A Firm Grip on the Gavel
Friday, March 17, 2006
The door from her chambers opened, and U.S. District Judge Leonie M. Brinkema made a beeline for her leather chair, perched high above Courtroom 700. It was 9:27 a.m. Tuesday. She was seated at the bench three minutes early for a hearing on the conduct of government lawyer Carla J. Martin.
Right off the bat, Brinkema made it clear to the defense and prosecution how things were going to proceed. "I think it is up to the court to question Miss Martin," she said softly but firmly. "If you want to start, you may. I'll let you start. I'll see if you cover what I want to cover. If not, I won't be shy about stepping in."
"I'm sure of that," responded defense attorney Edward B. MacMahon Jr.
Lawyers who have practiced in her courtroom were not surprised by her ruling Tuesday that, because of Martin's "egregious errors," she was barring key prosecution witnesses from testifying in the death penalty trial of Sept. 11 conspirator Zacarias Moussaoui, a decision experts say will severely damage the government's case.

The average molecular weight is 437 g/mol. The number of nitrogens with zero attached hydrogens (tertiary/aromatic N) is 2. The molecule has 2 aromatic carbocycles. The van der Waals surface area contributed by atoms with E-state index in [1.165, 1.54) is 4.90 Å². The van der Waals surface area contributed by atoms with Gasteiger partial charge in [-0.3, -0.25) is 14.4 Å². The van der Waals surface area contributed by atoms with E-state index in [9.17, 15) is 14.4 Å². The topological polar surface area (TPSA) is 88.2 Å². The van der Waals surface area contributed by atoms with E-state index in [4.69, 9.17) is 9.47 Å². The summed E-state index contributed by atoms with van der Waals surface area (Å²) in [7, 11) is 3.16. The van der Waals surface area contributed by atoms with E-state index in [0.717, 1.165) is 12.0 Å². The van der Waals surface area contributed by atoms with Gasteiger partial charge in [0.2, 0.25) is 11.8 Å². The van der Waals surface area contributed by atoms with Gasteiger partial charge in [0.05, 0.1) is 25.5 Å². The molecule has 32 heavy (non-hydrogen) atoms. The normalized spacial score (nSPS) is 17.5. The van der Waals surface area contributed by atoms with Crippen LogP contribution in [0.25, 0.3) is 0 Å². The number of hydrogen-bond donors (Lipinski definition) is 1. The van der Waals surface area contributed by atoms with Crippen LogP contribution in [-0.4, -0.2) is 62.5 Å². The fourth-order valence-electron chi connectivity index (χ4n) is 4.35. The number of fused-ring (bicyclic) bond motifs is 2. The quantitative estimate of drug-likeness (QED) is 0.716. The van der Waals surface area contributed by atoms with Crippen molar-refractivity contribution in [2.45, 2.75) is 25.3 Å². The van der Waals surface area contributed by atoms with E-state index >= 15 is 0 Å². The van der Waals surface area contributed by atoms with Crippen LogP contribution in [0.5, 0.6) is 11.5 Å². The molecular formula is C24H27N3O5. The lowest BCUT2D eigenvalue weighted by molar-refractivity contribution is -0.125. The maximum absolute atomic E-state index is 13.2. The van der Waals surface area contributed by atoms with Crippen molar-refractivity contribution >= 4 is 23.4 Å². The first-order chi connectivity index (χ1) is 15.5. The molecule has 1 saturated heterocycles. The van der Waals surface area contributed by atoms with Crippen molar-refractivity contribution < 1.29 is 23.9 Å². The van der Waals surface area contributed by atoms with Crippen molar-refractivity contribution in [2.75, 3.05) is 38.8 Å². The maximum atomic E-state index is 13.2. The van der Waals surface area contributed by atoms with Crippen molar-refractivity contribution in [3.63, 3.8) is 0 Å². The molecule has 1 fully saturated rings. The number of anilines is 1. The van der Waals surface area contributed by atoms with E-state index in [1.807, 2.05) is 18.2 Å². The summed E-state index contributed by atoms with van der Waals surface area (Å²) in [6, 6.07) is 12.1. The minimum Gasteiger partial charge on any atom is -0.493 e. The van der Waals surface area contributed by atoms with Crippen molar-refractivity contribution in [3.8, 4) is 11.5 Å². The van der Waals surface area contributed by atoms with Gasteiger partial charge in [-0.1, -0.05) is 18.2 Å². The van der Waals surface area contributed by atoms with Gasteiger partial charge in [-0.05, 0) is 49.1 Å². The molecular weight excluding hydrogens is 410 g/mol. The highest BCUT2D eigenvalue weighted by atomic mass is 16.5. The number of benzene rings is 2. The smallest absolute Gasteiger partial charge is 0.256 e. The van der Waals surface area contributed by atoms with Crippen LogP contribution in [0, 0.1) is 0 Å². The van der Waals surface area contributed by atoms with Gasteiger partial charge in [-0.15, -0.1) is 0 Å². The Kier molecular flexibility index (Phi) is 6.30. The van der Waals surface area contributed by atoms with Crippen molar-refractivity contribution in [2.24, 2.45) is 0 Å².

"She is a no-nonsense judge, and she doesn't abide by nonsense from the defense or the prosecutor," said Jonathan Shapiro, a Northern Virginia defense lawyer. "Being a former assistant U.S. attorney, she holds the government attorneys to a very high standard, which is as it should be. She is evidently very disturbed by the developments in this case, which is as it should be as well."
Brinkema's displeasure with Martin, who violated her court order by improperly sharing testimony with upcoming witnesses, was evident when the Transportation Security Administration attorney attempted to speak after taking the witness stand Tuesday.
"May I address the court?" Martin asked Brinkema.
"No!" Brinkema said. "You are a witness in this courtroom. You are here to answer questions."
Brinkema, 61, known to her friends as Dee Dee, was the first female judge named to the U.S. District Court in Alexandria. She was appointed by President Bill Clinton and has tightly controlled her courtroom from her first day on the bench. Friends say she has a wonderful sense of humor and is a superb soprano. She sings in a choir and has been known to break out in a line or two of song in her chambers.